Before you enter this amazingly beautiful yet fragile habitat, please read the information below.

This habitat contains one of the rarest great apes and many endemic species found nowhere else on earth. We want to leave the jungle as we find it, so that our future generations can appreciate it. Remember, this advice is not only to protect the wildlife, but also to protect you and make sure that you have the best experience possible.

Orangutans, like the other great apes in Africa are genetically close to humans. Therefore orang-utans are susceptible to catch many of our diseases. A simple cough or cold to us can be potentially fatal for an orangutan. Many tourist industries in Asia and Africa that allow human populations to visit great apes have strict instructions including no entry if visitors are sick, 10m space between you and the apes and a maximum of one hour with the animals. Our guides stick to these guidelines strictly so please follow what they say. You don't want to be the cause of an orangutan getting sick or worse, a baby dying, just so you could get a better photograph.

Orangutans in the Bukit Lawang area, although habituated to human presence, have been rehabilitated to survive in the wild. These guidelines are to protect both them and us, an orangutan that has no fear for humans can be potentially dangerous; they are intelligent and very, very strong.

1. Maintain a distance of at least 10 metres from the closest orangutan (as is in other great ape tourism sites in Africa). The  
    potential for disease transfer is very high due to the close genetic relationship between them and us. Pneumonia,
    influenza, tuberculosis, hepatitis A, B & C, parasites and even the common cold can be passed to them, and potentially
    be life threatening. If an orangutan approaches you, move away slowly.
2. You are allowed to stay for a maximum of 1 hour at the feeding platform, please listen to the guides.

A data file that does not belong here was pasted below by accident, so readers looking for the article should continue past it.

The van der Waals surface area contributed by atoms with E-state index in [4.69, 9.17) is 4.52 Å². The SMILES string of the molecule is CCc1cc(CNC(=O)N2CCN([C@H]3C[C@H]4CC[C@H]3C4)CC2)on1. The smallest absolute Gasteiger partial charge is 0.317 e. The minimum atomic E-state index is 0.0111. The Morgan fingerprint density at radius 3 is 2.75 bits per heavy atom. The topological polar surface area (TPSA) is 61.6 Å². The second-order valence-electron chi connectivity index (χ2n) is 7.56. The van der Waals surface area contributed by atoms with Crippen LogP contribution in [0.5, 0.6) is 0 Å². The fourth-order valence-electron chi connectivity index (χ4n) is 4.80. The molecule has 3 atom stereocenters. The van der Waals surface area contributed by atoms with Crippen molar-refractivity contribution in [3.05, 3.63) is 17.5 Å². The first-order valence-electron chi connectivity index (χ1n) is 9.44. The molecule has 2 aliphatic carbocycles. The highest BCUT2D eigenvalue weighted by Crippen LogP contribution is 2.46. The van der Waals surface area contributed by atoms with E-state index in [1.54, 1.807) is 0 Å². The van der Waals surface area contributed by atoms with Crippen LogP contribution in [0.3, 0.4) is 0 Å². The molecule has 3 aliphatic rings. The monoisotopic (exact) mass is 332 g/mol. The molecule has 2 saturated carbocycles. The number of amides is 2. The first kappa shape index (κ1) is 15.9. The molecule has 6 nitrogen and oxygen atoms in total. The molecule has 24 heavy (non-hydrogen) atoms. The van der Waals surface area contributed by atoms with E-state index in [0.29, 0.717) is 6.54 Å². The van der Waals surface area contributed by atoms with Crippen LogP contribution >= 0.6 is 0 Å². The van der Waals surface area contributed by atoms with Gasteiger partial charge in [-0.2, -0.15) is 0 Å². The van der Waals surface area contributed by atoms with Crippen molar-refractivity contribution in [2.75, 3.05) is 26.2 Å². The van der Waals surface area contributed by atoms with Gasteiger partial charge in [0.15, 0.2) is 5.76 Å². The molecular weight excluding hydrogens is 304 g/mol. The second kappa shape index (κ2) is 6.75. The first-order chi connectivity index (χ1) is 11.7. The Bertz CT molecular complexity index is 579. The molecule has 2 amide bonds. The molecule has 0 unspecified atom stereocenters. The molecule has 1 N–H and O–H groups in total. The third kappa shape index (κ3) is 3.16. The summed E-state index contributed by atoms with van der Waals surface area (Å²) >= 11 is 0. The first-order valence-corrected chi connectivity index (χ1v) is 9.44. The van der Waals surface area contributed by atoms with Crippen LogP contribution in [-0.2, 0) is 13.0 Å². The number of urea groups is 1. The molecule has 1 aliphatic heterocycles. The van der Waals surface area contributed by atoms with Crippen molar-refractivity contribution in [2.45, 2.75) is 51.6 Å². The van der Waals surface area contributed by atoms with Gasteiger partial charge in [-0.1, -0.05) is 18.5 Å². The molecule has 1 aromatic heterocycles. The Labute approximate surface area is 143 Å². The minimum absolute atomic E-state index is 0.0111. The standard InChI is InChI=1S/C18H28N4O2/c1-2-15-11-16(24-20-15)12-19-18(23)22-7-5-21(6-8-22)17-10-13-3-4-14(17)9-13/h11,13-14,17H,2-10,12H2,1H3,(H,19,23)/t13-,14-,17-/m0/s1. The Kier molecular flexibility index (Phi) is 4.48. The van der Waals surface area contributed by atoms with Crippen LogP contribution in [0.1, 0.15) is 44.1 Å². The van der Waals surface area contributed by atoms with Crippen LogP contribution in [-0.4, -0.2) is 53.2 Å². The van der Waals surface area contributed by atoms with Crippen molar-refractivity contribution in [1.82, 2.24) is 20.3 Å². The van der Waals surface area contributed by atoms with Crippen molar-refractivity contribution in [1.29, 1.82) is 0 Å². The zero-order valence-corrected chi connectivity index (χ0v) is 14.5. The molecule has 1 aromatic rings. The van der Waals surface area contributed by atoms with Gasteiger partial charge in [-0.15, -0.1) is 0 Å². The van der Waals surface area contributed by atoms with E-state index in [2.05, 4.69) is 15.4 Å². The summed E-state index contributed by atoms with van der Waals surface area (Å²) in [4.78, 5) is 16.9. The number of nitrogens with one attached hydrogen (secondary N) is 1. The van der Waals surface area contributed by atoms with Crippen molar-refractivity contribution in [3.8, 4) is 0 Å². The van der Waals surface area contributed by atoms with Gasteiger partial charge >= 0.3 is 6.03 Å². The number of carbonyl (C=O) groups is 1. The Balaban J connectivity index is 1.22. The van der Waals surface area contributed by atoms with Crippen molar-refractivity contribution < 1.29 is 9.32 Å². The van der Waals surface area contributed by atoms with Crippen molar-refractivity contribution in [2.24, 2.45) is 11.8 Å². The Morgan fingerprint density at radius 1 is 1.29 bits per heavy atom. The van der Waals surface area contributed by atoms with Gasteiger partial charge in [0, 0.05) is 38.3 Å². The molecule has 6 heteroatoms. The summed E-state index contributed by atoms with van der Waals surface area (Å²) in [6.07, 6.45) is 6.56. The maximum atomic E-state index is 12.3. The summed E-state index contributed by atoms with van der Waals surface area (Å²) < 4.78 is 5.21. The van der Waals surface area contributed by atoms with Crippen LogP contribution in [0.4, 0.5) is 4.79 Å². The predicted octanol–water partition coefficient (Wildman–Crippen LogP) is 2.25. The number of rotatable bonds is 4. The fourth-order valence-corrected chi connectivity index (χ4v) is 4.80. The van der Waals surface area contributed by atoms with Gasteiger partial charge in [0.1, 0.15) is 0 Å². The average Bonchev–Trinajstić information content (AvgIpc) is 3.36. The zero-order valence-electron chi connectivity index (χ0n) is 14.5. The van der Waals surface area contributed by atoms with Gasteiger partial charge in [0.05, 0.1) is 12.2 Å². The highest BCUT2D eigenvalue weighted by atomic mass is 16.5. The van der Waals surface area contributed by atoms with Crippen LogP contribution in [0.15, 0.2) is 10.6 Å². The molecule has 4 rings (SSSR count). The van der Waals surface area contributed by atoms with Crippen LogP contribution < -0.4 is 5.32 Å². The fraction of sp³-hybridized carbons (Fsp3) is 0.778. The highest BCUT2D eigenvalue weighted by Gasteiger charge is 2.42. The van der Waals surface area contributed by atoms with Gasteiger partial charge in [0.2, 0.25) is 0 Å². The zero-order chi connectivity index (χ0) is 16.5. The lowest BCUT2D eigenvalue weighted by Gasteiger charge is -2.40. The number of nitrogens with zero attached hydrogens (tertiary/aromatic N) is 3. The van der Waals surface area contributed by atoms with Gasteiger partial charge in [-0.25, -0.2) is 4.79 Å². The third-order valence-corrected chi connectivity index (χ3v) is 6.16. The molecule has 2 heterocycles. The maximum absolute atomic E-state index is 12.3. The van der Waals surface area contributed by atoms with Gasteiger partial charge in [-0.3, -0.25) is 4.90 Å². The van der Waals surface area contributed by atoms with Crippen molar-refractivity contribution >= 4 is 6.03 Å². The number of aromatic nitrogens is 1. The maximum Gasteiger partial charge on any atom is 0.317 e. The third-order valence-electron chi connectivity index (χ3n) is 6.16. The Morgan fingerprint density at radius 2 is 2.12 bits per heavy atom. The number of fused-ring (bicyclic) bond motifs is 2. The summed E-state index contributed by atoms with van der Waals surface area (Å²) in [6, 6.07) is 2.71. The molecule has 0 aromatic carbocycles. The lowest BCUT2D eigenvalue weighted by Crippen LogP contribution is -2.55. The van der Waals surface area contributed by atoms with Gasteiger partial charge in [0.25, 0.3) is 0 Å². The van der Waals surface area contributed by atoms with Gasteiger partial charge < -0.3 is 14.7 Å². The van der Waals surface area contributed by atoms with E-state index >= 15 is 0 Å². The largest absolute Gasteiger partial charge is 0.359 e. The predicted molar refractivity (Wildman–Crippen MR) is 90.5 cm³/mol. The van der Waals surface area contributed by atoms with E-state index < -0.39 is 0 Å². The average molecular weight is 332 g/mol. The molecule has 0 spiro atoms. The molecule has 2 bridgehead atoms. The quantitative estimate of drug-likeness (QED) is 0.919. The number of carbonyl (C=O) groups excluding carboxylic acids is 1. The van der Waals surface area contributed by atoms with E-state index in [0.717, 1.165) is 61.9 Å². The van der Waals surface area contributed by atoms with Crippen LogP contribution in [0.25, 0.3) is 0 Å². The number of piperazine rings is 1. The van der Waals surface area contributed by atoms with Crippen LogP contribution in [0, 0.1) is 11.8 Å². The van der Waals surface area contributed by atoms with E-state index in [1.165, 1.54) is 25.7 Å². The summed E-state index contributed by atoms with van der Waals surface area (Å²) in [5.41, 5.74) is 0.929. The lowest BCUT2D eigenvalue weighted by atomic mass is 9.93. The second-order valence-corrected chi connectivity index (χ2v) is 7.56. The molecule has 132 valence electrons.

3. Do not feed the orangutans (or any other of the primate species) under any circumstances.
4. Do not smoke, eat or drink when an orangutan is present. Do not make any loud noises or get in-between two
    orangutans, especially a mother and their offspring. Mothers are very protective of their young and could potentially
    become aggressive. Disturbance like this also disrupts natural behaviour.
5. If an orangutan makes kiss-squeak vocalisations, throaty grunts or growls, breaks or throws branches it is a sign of
    irritation and these are aggressive threats. It is best to move on and leave the orangutan alone to minimise stress.
6. Do not leave any litter in the forest. This also includes fruit peels/skins. Although you may think these are natural, they
    have been grown out of the jungle, carry your germs and aid in disease transmission.
7. Do not remove damage or alter any of the vegetation in the forest.
8. If you need to go to the toilet, dig a hole at least 30cm deep and bury it afterwards. Do NOT leave toilet paper in the
9. Do not go trekking OR to the feeding platform if you are sick. We can re-schedule your trip without any loss of your
    money. Trekking is hard, hot and has high humidity, therefore trekking when you are sick is not pleasant anyway.



Private transport upon arrival in the area of Bukit Lawang is not included. You may choose to rent a private motorbike (petrol not included) for your use during your time in Bukit Lawang (must be paid for prior to your arrival in Bukit Lawang) or you can use public transportation to explore the surrounding area and villages of Bukit Lawang.